From Briancon we turned into Italy for the first decent cup of coffee on the trip.

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    We went over Sestriere and Pinerolo to Torina, and from there the Autostrada all the way to Como, as the temperatures now had raised to nearly 39 C* and combined with a never before felt humidity it made slower or demanding riding nearly impossible.

    Mamma Ciccias was fully booked, alas, so we got a room at the Grigna, which was a kind of fortunate, as they’ve got air conditioned rooms. Aaaaaaaaaaahhhhhhhhhh…… :laugh:

    Sunday was the day of relief and resting, doing nothing but sitting under the shady trees at the shores of Lario, reading, walking around a little, and dining at Mamma Ciccias in the evening.
    Great kitchen, great wines!

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    Monday we went north again, passing Bormio and the now a days crowded Stelvio.

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    Blame the British! It’s a goat market up there! Said to be because of the road recommendations made in the ”Top Gear” programme.

    After that – we actually had the only drops of rain throughout the whole tour going down the Stelvio on the north side, but it wasn’t enough to make anything soaked – we passed through Austria, had a chat with a very sympathetic American bloke living in Japan and bicycling from Prague to Venice ( - over Landeck??? What a deroute!) – we landed in Garmisch Partenkirchen.

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    Sorry, no ski jumping. That’s the great new years day event, when everybody are a bit, err, tired. :whistle:

    But they’ve got marmots. ( I actually glimpsed one alive somewhere on the road)

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    After Garmisch we went home in 2 days, mainly by Autobahn. Done Germany too often for making any more deroutes at this stage of the travel..

    To sum up; the Breva did what it was supposed to do. Again. Consumed 0,8 liter of oil during the 4000 km ride and probably 200 liters of gas.
    Only thing; my new meshed riding gear doesn’t go well with a plastic covered saddle. Clammy in hot weather.
    Also my legs are getting a bit stiff. I’ll go practising the gym this winter, and if it doesn’t approve for the next season, I’ll need to change the Breva for something with a more upright sitting position legwise.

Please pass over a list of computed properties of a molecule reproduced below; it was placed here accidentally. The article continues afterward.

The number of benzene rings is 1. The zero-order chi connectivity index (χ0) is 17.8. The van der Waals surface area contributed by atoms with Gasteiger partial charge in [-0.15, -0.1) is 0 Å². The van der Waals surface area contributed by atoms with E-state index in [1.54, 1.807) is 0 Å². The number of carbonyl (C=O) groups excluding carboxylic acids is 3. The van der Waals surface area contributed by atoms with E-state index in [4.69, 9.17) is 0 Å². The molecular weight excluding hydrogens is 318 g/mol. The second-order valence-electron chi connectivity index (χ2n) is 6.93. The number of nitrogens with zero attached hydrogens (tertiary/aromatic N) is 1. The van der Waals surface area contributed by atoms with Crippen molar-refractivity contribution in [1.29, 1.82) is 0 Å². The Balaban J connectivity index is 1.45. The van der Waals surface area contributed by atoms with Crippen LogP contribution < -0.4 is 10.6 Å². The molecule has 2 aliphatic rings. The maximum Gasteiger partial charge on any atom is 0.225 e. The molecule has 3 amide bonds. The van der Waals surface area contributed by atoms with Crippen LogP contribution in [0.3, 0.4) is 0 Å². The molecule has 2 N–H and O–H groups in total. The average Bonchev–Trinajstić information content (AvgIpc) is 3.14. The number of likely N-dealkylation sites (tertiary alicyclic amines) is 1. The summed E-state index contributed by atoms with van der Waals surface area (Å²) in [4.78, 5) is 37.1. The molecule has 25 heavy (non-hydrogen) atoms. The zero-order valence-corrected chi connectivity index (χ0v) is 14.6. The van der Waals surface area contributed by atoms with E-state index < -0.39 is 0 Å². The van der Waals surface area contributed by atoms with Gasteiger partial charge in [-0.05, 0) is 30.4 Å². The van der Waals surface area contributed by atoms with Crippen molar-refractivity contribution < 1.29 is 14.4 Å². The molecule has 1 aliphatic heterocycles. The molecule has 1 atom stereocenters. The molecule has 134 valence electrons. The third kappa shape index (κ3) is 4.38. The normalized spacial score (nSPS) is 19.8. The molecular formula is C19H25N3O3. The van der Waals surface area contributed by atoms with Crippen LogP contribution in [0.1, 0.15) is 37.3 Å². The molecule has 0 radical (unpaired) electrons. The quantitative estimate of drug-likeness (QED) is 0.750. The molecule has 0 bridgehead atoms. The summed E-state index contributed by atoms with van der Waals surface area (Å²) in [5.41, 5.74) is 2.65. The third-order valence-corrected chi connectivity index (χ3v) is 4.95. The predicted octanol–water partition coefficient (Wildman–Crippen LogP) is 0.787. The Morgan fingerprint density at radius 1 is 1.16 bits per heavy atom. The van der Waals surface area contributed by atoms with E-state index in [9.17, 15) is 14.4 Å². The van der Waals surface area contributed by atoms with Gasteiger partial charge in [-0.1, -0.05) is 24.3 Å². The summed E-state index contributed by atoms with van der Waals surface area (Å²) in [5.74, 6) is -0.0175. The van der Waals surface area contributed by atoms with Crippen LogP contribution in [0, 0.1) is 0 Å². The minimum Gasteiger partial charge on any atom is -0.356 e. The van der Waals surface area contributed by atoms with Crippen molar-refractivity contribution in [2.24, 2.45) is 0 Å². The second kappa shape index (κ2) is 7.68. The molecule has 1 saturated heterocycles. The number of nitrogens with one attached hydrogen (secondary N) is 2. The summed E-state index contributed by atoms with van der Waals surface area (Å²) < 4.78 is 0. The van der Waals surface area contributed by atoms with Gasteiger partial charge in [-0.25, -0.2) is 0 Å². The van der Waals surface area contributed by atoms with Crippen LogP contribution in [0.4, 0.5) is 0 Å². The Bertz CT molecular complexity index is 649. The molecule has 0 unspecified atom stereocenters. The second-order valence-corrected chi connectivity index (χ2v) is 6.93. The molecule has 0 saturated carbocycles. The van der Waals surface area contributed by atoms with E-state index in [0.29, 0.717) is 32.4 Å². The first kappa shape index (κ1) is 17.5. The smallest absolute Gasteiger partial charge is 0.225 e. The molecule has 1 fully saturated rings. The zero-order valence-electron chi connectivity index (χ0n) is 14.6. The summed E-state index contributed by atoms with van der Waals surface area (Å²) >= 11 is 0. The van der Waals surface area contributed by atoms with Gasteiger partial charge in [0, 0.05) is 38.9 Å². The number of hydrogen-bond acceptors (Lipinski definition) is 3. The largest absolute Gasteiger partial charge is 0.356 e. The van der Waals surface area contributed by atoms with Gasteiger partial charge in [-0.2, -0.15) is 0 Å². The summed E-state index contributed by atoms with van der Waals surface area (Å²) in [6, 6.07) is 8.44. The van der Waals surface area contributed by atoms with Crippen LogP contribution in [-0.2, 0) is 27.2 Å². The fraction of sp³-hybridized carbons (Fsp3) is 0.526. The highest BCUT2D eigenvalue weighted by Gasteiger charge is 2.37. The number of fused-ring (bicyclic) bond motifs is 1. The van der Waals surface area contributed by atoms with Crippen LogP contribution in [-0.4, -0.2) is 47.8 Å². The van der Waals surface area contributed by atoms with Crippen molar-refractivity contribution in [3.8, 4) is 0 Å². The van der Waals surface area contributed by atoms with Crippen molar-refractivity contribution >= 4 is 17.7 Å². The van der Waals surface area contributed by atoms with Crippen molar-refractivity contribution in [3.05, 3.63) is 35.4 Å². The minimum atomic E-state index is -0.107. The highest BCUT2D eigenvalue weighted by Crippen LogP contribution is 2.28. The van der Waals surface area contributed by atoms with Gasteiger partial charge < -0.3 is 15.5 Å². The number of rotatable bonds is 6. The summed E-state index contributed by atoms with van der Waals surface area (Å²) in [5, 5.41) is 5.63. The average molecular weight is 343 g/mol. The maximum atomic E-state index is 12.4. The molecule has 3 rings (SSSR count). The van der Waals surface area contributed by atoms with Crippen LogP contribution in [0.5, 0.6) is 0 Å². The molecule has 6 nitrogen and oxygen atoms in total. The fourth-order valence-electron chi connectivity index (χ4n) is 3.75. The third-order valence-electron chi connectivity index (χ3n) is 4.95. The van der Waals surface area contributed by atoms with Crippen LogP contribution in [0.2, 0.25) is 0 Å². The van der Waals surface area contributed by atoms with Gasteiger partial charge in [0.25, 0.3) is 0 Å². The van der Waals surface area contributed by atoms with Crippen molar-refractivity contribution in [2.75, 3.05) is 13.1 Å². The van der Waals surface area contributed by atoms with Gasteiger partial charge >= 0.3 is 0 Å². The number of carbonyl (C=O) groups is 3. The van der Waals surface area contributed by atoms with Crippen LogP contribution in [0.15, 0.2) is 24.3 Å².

AND; I'll really recommend everyone to take that "Route" tour. It's my best ride ever!
     
  2. 20001200c

    20001200c Tuned and Synch'ed

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    Re: A Breva at Bonneville!! (cross-posting)

    Looks like you had a cracking trip! An Alpine/high pass trip is on my list, I think I'll 'favourite' this one for some future tips!

    Have you thought about tweaking the pegs on your Breva? I've swapped the bars and pegs on my 1200 (Mana bars and Buell pegs) and I no longer suffer from thigh cramps and nasty pains between the shoulders even on back to back long days..... I realise your 750 is a different layout, but it's just a thought.

    Neil
     
  3. Mike.C

    Mike.C GT Reference

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    Re: A Breva at Bonneville!! (cross-posting)

    Ah mountains, we don't have many of them here so the Minister and I are shipping the bikes to New Zealand for 4 weeks blasting around the South Island at Christmas to see for ourselves what they look and feel like.

    Great story as always and has wet the appetite for them thar high and cool hills, thanks mate.


    BTW, do you have to go down a gear when going up or is it up a gear when going down :cool: :lol:
     
  4. Holt

    Holt High Miler GT Contributor

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    Re: A Breva at Bonneville!! (cross-posting)

    I have swapped the pegs on the bike; 1 " lower. Also the rebuild saddle gives me 1,5" higher and 2" far back sitting position. Has worked well since I made the mods, but I may have turned more quirky over the years... :dry:

    Thanks;

    No, the good advice is to go down in the same gear which took you up. :p :mrgreen:
     
  5. fxb750

    fxb750 Just got it firing!

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    Thanks for the report and pictures. Hope to ride there one day.
    I won't get tired of Germany, since I'll probably only get there one more time.
    Would like to spend 3 months in Europe touring on my motorcycle or a rented one.
    If only retirement wouldn't keep moving out....